LOS ANGELES (AP) — The image projected before the classroom at California State University, Los Angeles showed a pair of gleeful sky divers plunging through the air.
“You’re young and you’re healthy.... Why do you need health insurance?” a caption asked.
The answer to that question — posed in a presentation by a state-funded medical insurance educator working on California campuses — is vital to efforts to overhaul the nation’s health care system, the Los Angeles Times reported Sunday.
Supporters and detractors of the Affordable Care Act are fixating on so-called “young invincibles,” generally healthy adults in their 20s and 30s who don’t rack up large medical bills. Only by collecting premiums from more infrequent users of medical services can insurance plans expect to offset higher costs of treating newly insured older and sicker patients.
With critics producing ads urging them not to sign up, it’s unclear whether the prized group will respond to the outreach efforts. In California, about 22 percent of those who enrolled in coverage over the first two months were under 35 years old. National figures have not been released.
In addition to the sky-diving duo, recent graduate Carla Bracamonte’s 30-minute presentation last month focused on care that young adults might find themselves needing: asthma treatments, reproductive services and mental health counseling.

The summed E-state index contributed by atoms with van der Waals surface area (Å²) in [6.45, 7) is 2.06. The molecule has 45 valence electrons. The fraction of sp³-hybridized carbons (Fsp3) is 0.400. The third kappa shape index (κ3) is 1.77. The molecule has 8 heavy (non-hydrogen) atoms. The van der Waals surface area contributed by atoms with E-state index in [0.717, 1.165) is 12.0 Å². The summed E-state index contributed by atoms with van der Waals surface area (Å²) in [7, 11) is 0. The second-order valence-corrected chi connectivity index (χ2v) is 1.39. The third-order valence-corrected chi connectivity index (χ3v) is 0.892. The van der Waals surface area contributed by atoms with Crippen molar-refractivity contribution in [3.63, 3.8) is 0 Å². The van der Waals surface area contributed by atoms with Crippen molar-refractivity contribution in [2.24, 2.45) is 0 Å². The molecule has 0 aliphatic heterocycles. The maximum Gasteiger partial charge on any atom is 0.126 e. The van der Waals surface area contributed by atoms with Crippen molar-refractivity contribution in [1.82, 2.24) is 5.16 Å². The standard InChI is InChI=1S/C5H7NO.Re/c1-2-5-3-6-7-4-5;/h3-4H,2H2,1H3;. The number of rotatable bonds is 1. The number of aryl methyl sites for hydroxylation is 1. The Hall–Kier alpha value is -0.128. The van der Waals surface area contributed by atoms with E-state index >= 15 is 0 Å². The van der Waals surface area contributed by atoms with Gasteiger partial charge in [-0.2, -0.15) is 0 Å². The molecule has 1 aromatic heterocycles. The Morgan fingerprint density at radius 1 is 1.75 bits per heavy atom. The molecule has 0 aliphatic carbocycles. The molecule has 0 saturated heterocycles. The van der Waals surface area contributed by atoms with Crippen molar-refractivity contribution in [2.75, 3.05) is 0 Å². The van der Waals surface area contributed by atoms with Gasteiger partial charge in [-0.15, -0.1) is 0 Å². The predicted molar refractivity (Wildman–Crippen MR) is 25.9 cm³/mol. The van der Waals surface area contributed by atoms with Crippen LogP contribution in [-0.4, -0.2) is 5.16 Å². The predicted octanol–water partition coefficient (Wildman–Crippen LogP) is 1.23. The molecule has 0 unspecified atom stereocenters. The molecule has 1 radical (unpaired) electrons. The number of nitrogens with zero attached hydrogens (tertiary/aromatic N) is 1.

The campus health center won’t be able to help if students are injured in a late-night car accident, she told the audience. A three-day hospital stay can run $30,000, she said.
“This is a very good deal for our students,” said Walter Zelman, a public health professor who is coordinating outreach teams on 15 California State campuses. “We just have to reach them. It’s difficult to get students to focus on something that’s reasonably complicated and not something they’re craving.”
The trained educators are becoming regulars in student centers and classrooms as part of a push to reach college students funded by a $1.25-million grant from Covered California, the state’s health insurance exchange for the public. They seek to demystify and pique interest in new health care options.
Funding runs through the Affordable Care Act’s full enrollment period, which ends March 31. Still, getting answers for everyone remains a tall order.
“When someone is sick, I tell them to see the doctor,” said pre-med student Tracey Ng, 19, of El Monte. “They say they can’t afford it because they don’t have insurance.”
To address such cost concerns, the education team is tweaking its message. Initially, members publicized an example of a $51-a-month premium for comprehensive coverage for a 21-year-old making $18,000 a year.
That proved to be a turnoff for some students scrambling to make ends meet. A new handout highlights a higher-deductible “Bronze Plan” that would cost the same 21-year-old as little as $14 a month.